The June 2004 issue of National Geographic has an interesting read about oil. Its pretty good pulp for an evening in the roof top tent with a full mattress (much nicer than sleeping in bivy) miles and miles away from any paved road. With the recent run up in gas prices it takes about a hundred bucks for my tank (my series 80 has a larger than stock tank). Basically I don't mind the high price of gas because it serves as a reality check. Oil after all is a limited resource and nowhere in the constitution does it say there a god given right that we Americans should have cheap gas. Besides foreign dependence on oil when ya think about it is valid national security issue....
Anyway, at one stop on highway 66 on the way back home, ran into a family and the husband just mentioned that he was appalled at the price of gas. When I said I didn't mind the high price, he mentioned "this is something I have to hear." I basically said I think too many people drive SUVs in SoCal as daily drivers and we only have ourselves to blame for high gas prices cause we cause high demand (actually not only here in the USA but there is rising demand in China).
Most economists expect prices to stay high in the near future, as demand from expanding economies, like China, devours a stretched supply.
Turned out he, his wife and daughter just drove cross country in an SUV and were going back to California. He said he found gas prices much lower in the midwest (he didn't realize that there are 18 different blends of gas, for example in california to lessen pollution the government mandates oxygenated fuels which raises the price). Don't know if I offended or shocked the guy with my rants about what I thought of most SUVs, but oh well...
A few days earlier (memorial day weekend) I was at Supai, AZ (never been there before and didn't realize ya needed reservations). Since I solo and back packing in and out all my own stuff, one of the Havasupai indians at the trail head said just go for it, so I did. The reason reservations are required is because it seems 90% of the people ride in or take a helicopter. The hike in and out really isn't that bad even with a full back pack and enuf food to last a few days (ya just have to take it easy).
At the Havasu falls camp ground over the Memorial day weekend it was a zoo so I only stayed one night before hiking out and checking out other parts of the reservation (camping permits FYI run about ten bucks a day and there are places I found where there ain't no tourists or other back packers). I kind of had to laugh when I saw wall to wall people all about the Havasu falls camp with all kind of excess shit (lawn furniture, huge ice chests, BBQ's, etc.), and was just kind of sad when I saw all kind of TP on the ground in some areas (guess some people did not know about the old rule "take only pictures leave only foot prints").
I noted at the Havasu Canyon trail head, which is an easy drive (the road is paved) there were lots of SUVs, seems like 70% of the cars up there were inefficient SUVs (including mine - but at least I use the damn thing for what it was designed for, and its not my daily driver). When I was down at the camp ground there was some eye candy, but many of the people down there were damn overweight, and I would assume many of those hefty people drove there share of SUVs I had seen at the trail head. The fact that there were many SUVs and many hefty people does not surprize me anymore, it just confirmed my suspicion that there are lots of fat people who feel the need to drive SUVs (what other conclusion is there to draw?). BTW these trends (unhealthy eating habits, sedentary lifestyles and effects of pollution) kill more Americans per day than the terrorists managed to do on 9/11...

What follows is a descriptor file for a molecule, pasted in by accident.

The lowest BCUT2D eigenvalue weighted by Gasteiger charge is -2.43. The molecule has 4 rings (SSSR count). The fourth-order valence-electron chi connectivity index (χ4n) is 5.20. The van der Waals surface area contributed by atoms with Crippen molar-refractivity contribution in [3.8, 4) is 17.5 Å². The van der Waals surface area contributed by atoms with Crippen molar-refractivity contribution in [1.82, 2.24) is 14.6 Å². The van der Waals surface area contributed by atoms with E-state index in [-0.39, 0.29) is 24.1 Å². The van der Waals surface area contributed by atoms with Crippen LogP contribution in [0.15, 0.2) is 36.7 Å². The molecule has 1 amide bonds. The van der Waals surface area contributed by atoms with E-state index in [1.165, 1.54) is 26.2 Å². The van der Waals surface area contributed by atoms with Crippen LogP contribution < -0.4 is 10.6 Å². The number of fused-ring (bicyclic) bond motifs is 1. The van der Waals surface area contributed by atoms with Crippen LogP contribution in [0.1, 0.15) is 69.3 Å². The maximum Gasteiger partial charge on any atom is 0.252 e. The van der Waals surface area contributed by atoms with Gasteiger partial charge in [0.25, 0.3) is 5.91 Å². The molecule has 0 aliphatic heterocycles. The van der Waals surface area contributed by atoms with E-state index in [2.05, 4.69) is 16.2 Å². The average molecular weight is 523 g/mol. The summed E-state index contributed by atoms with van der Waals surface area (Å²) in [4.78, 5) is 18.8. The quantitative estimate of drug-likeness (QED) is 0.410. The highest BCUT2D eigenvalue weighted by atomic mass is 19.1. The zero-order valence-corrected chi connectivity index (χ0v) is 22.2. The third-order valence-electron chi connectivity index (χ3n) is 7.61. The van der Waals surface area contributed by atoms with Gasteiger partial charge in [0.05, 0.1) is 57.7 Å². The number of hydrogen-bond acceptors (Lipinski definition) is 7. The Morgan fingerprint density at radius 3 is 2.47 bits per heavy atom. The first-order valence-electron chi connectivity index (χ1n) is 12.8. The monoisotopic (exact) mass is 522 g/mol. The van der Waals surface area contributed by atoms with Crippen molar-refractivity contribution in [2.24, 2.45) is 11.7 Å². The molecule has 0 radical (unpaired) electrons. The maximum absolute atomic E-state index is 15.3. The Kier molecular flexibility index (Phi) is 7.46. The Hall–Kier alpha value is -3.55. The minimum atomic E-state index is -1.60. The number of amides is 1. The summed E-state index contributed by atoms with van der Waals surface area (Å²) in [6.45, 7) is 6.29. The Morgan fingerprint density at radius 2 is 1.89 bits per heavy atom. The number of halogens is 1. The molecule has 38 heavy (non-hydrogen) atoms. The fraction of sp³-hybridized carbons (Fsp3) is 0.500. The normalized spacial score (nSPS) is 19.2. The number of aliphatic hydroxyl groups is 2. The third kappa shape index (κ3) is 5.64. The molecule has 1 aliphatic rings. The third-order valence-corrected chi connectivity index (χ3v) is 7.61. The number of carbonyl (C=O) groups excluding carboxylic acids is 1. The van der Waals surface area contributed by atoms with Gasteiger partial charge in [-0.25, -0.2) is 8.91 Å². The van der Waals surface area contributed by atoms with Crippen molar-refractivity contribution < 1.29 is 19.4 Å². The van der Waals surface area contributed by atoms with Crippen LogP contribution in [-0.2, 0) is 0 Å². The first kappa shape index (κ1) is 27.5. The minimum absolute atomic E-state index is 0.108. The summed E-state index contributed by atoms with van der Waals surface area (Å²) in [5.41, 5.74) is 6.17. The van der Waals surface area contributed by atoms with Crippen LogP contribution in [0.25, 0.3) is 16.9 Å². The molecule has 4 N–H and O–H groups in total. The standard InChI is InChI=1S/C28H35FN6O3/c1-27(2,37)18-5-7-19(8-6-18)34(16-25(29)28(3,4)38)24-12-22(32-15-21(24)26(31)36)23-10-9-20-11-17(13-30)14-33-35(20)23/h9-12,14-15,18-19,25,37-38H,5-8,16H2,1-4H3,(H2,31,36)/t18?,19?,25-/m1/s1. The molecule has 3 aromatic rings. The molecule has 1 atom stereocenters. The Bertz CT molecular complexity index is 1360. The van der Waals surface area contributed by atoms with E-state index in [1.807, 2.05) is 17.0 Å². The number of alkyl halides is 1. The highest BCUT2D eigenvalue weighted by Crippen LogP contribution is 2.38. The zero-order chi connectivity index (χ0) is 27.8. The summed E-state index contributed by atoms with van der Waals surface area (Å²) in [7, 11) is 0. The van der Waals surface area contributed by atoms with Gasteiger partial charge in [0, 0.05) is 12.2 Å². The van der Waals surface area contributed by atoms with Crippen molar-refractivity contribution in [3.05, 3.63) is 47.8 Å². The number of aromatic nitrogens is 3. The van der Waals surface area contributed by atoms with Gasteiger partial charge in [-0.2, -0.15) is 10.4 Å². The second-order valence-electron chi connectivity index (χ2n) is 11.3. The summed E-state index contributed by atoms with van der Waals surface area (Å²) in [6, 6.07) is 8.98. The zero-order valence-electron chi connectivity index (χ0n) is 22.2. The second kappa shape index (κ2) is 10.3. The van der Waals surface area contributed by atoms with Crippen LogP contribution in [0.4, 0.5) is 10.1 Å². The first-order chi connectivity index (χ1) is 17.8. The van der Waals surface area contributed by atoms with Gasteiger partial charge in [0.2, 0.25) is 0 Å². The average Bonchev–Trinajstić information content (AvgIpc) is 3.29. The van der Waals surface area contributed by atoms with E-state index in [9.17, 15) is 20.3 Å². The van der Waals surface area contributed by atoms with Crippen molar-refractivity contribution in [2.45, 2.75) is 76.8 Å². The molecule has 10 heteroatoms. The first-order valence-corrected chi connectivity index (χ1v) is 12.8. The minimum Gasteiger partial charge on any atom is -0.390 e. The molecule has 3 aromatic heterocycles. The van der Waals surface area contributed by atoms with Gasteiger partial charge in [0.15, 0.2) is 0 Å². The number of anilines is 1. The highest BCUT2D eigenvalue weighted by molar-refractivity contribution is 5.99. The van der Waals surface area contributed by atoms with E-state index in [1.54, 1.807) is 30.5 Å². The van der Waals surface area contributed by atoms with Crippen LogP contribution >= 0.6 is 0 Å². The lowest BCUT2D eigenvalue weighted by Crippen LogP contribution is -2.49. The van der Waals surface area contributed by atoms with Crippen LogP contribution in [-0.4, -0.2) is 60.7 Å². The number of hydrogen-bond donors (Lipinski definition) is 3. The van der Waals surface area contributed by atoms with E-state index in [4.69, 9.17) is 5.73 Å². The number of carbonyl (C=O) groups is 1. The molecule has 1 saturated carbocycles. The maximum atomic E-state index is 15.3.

These World War II posters appealed to the American public to save gas for the allies war effort of world war II. If it was considered patriotic to save gas back then, isn't it our patriotic duty to save gas now?
So the big question is should an individual who drives big old SUVs in an urban area be charged with sabotage by the office of homeland security? Seriously though why do so many people feel the need to buy an SUV given that the USA is oil dependence (I have read if we raise fuel efficiency standards in American cars by 7.6 mpg, we eliminate one-hundred percent of our gulf oil imports into this country, FYI "in the US 90% of commuting involves a single occupant and 77% of all trips are with one or two aboard" (Motor Trend August 2004, p. 43) and "Government studies have shown that nearly 75 percent of trips could be taken in a neighborhood electric vehicle such as a GEM (Motor Trend Oct 2004, page 60).
Why don't SUVs abide by the same rules as ordinary cars if that is typically how they are being used? According to the summer 2004 issue of "Inside, published by consumers union"
With vehicle rollover deaths at an all-time high - more than 10,000 annually the issue of vehicle roof crush is starting to get the attention it deserves. The government's current roof-crush standard is woefully out of date, the last time it was upgraded was 1971, before higher-stance, less stable vehicles such as SUVs which are more prone to rollovers.
And how come SUVs are gas hogs, but are tax lean? Right now, big-SUV drivers have it both ways: they use their trucklike status when it benefits them (to avoid taxes, among these the "gas guzzler tax") but they ignore the more onerous restrictions that "real" truck drivers face like getting a truck drivers licence which is suppose to make sure people know how to drive large vehicle.